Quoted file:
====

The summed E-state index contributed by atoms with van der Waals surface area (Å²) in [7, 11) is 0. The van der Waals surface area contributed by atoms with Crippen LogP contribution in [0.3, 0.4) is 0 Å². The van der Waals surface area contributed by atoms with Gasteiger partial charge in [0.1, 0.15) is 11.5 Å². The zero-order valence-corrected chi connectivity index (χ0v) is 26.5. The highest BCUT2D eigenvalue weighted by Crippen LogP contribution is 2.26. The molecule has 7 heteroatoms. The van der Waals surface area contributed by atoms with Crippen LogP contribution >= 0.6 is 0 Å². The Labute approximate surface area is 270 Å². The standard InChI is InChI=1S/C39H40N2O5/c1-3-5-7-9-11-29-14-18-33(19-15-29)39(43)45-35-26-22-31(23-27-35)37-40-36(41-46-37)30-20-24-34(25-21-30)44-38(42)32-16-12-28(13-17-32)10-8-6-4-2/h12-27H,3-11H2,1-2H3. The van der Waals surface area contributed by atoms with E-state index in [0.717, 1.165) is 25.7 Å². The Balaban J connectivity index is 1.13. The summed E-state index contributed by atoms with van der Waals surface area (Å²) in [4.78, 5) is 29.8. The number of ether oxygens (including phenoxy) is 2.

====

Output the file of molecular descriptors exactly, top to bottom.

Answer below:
The summed E-state index contributed by atoms with van der Waals surface area (Å²) in [7, 11) is 0. The van der Waals surface area contributed by atoms with Crippen LogP contribution in [0.3, 0.4) is 0 Å². The van der Waals surface area contributed by atoms with Gasteiger partial charge in [0.1, 0.15) is 11.5 Å². The zero-order valence-corrected chi connectivity index (χ0v) is 26.5. The highest BCUT2D eigenvalue weighted by Crippen LogP contribution is 2.26. The molecule has 7 heteroatoms. The van der Waals surface area contributed by atoms with Crippen LogP contribution >= 0.6 is 0 Å². The Labute approximate surface area is 270 Å². The standard InChI is InChI=1S/C39H40N2O5/c1-3-5-7-9-11-29-14-18-33(19-15-29)39(43)45-35-26-22-31(23-27-35)37-40-36(41-46-37)30-20-24-34(25-21-30)44-38(42)32-16-12-28(13-17-32)10-8-6-4-2/h12-27H,3-11H2,1-2H3. The van der Waals surface area contributed by atoms with E-state index in [0.717, 1.165) is 25.7 Å². The Balaban J connectivity index is 1.13. The summed E-state index contributed by atoms with van der Waals surface area (Å²) in [4.78, 5) is 29.8. The number of ether oxygens (including phenoxy) is 2.